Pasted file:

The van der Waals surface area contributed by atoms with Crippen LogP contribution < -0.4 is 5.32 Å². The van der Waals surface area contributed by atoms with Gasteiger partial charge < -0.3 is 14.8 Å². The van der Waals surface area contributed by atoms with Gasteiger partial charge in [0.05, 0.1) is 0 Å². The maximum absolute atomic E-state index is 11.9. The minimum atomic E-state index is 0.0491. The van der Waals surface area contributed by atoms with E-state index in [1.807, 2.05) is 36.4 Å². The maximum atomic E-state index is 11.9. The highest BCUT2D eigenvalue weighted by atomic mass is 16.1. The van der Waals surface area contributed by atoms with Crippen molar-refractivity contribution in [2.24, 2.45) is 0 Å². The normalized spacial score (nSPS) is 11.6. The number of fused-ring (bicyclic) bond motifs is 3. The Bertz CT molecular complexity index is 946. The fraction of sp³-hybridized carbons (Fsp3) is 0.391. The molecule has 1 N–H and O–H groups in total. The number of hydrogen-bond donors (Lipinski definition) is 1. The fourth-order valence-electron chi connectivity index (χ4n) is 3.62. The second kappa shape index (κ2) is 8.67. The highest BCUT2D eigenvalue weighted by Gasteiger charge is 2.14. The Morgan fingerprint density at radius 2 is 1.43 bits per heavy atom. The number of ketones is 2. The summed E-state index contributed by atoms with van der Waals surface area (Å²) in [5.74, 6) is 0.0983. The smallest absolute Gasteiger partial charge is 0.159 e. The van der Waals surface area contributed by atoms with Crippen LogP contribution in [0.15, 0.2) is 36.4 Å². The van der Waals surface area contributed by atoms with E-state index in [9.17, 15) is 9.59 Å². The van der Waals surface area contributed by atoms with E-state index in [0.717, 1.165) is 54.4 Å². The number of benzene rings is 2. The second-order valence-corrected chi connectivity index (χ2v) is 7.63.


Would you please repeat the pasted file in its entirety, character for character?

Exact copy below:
The van der Waals surface area contributed by atoms with Crippen LogP contribution < -0.4 is 5.32 Å². The van der Waals surface area contributed by atoms with Gasteiger partial charge < -0.3 is 14.8 Å². The van der Waals surface area contributed by atoms with Gasteiger partial charge in [0.05, 0.1) is 0 Å². The maximum absolute atomic E-state index is 11.9. The minimum atomic E-state index is 0.0491. The van der Waals surface area contributed by atoms with E-state index in [1.807, 2.05) is 36.4 Å². The maximum atomic E-state index is 11.9. The highest BCUT2D eigenvalue weighted by atomic mass is 16.1. The van der Waals surface area contributed by atoms with Crippen molar-refractivity contribution in [2.24, 2.45) is 0 Å². The normalized spacial score (nSPS) is 11.6. The number of fused-ring (bicyclic) bond motifs is 3. The Bertz CT molecular complexity index is 946. The fraction of sp³-hybridized carbons (Fsp3) is 0.391. The molecule has 1 N–H and O–H groups in total. The number of hydrogen-bond donors (Lipinski definition) is 1. The fourth-order valence-electron chi connectivity index (χ4n) is 3.62. The second kappa shape index (κ2) is 8.67. The highest BCUT2D eigenvalue weighted by Gasteiger charge is 2.14. The Morgan fingerprint density at radius 2 is 1.43 bits per heavy atom. The number of ketones is 2. The summed E-state index contributed by atoms with van der Waals surface area (Å²) in [5.74, 6) is 0.0983. The smallest absolute Gasteiger partial charge is 0.159 e. The van der Waals surface area contributed by atoms with Crippen LogP contribution in [0.15, 0.2) is 36.4 Å². The van der Waals surface area contributed by atoms with E-state index in [9.17, 15) is 9.59 Å². The van der Waals surface area contributed by atoms with E-state index in [0.717, 1.165) is 54.4 Å². The number of benzene rings is 2. The second-order valence-corrected chi connectivity index (χ2v) is 7.63.